With the Senate's final approval of President Obama's compromise tax deal -- and with the House expected to take up the measure tomorrow -- nearly 60 percent approve of its major components, according to a new NBC/Wall Street Journal poll.
When respondents were told that the agreement would extend the Bush-era tax cuts -- for all income levels, including the wealthy -- for two years in exchange for a one-year extension of unemployment benefits and a temporary reduction of payroll taxes, 59 percent say they approve the deal and 36 disapprove.
What's more, 61 percent believe the agreement was a fair compromise for both President Obama and Republican leaders, while 23 percent think Obama gave up too much and 10 percent say Republicans gave up too much.
Yet the poll also shows that Democrats and liberals are slightly more opposed to the deal than their counterparts are -- but not significantly.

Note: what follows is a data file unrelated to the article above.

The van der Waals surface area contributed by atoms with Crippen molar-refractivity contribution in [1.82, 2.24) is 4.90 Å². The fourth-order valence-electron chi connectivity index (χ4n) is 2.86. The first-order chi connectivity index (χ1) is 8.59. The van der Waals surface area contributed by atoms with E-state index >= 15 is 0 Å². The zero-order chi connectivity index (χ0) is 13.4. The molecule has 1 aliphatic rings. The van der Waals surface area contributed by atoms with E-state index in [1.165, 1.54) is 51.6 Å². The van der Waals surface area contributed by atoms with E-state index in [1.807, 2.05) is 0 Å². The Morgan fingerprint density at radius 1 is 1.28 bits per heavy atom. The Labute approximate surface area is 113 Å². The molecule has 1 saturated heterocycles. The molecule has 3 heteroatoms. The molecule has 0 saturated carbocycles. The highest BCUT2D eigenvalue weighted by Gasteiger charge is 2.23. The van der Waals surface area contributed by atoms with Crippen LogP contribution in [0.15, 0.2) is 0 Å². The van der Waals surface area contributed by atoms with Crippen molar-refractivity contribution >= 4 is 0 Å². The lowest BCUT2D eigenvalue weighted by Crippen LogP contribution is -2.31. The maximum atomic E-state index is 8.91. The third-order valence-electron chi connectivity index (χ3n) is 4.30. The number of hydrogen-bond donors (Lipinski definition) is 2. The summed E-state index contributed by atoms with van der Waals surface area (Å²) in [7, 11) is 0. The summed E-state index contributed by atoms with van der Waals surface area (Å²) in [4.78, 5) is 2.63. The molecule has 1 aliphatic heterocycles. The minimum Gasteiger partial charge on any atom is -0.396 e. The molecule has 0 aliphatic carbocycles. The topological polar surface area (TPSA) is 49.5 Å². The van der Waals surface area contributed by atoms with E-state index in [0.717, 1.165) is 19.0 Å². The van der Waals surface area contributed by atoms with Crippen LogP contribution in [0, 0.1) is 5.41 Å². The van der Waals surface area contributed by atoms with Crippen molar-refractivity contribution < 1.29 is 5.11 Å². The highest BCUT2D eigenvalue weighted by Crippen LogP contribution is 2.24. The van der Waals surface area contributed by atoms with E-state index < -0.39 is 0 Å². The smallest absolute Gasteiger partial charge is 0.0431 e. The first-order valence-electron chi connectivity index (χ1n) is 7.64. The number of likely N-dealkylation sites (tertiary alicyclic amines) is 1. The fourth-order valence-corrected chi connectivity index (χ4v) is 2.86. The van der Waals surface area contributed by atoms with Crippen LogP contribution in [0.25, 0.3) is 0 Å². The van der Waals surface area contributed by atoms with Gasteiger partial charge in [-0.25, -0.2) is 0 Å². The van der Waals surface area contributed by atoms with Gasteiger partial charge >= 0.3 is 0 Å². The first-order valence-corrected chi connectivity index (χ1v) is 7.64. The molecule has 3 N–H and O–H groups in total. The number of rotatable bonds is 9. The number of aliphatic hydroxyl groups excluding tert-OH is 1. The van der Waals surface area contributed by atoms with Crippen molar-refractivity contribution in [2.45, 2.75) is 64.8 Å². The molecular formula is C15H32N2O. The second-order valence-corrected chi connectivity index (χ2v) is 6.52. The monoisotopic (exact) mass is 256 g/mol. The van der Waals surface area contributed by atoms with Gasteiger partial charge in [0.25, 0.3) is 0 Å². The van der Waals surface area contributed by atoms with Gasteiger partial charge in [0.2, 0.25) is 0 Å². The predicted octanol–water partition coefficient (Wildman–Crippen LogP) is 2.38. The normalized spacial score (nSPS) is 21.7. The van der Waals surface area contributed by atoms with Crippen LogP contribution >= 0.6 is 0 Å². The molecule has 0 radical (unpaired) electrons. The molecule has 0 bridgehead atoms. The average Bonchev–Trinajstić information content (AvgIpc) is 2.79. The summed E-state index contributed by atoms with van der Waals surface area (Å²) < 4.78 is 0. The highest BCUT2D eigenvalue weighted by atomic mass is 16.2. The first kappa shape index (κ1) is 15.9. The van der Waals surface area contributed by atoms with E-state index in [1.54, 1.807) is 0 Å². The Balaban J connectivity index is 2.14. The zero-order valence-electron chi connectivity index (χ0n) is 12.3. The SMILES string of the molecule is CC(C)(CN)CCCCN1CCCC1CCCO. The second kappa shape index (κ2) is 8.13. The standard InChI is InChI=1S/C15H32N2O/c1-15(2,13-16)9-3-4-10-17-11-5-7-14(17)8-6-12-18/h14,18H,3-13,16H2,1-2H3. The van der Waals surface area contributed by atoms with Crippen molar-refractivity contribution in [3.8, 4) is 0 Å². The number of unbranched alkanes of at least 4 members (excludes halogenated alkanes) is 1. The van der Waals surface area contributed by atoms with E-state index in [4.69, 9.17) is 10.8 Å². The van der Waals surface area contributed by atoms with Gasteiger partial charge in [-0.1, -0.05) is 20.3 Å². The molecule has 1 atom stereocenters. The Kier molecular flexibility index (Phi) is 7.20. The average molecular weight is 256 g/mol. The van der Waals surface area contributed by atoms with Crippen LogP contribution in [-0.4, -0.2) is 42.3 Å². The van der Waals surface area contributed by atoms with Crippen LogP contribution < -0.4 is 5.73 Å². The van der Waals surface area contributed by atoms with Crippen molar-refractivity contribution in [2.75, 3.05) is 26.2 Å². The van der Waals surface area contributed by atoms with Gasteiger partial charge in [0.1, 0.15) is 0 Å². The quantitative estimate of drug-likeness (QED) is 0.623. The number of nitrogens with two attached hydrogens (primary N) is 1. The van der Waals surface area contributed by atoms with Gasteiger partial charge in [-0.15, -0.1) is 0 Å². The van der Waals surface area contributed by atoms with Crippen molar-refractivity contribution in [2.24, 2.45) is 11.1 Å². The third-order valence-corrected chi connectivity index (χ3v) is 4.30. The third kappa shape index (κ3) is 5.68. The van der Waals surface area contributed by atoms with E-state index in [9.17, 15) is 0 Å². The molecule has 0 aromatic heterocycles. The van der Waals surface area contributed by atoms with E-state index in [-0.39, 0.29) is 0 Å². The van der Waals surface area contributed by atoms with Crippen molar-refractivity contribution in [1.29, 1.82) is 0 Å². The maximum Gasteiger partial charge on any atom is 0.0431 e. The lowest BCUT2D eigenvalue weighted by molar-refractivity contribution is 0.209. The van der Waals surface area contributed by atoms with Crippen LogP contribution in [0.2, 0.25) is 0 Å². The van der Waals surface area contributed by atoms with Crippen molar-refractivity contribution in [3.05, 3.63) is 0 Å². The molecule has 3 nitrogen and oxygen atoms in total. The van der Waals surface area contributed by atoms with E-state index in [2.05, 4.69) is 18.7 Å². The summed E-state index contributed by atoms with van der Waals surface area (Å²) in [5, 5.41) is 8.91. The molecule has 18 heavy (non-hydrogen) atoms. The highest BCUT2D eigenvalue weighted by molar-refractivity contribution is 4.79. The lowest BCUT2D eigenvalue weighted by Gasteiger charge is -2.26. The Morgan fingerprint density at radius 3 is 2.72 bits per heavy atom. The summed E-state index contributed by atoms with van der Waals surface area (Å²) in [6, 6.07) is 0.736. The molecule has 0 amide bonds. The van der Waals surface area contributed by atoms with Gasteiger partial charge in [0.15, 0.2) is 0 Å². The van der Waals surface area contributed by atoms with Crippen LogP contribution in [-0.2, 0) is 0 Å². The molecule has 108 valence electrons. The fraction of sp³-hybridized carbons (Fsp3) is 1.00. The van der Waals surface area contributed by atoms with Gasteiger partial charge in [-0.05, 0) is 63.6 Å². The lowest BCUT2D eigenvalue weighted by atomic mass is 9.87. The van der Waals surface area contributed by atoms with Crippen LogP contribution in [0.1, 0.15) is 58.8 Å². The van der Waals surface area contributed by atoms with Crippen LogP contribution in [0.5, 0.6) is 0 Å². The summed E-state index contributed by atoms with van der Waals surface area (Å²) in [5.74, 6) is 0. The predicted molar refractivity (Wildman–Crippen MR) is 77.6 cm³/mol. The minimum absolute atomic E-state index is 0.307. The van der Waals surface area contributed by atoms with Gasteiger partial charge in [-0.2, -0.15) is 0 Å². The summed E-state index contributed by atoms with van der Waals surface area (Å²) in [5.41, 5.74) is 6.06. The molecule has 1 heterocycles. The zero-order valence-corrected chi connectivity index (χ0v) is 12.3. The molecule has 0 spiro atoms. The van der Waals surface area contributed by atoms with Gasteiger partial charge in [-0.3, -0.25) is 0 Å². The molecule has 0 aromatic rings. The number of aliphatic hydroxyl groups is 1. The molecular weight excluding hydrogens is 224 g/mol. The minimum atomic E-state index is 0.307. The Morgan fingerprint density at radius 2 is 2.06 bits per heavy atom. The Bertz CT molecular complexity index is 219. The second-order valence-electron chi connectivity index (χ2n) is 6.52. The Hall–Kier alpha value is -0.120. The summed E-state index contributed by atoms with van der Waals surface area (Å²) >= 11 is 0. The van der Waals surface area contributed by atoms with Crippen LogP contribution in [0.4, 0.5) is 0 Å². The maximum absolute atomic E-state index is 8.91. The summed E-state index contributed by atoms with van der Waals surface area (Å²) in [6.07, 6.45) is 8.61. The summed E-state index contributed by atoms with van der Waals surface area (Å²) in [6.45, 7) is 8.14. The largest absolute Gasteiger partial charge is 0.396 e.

In the poll, Democrats approve the deal by a 54-to-41 percent margin, and liberals by 57-41 percent.
That's compared with 68-29 percent among Republicans; 60-35 percent among conservatives; 60-36 percent among independents; and 62-34 percent among moderates.
The NBC/WSJ poll was conducted Dec. 9-13 of 1,000 adults (including 200 reached by cellphone), and the margin of error for these two questions is plus-minus 4.4 percentage points.
The Senate approved the deal Wednesday by an 81-19 vote.
The rest of the poll will be released beginning at 6:30 pm ET.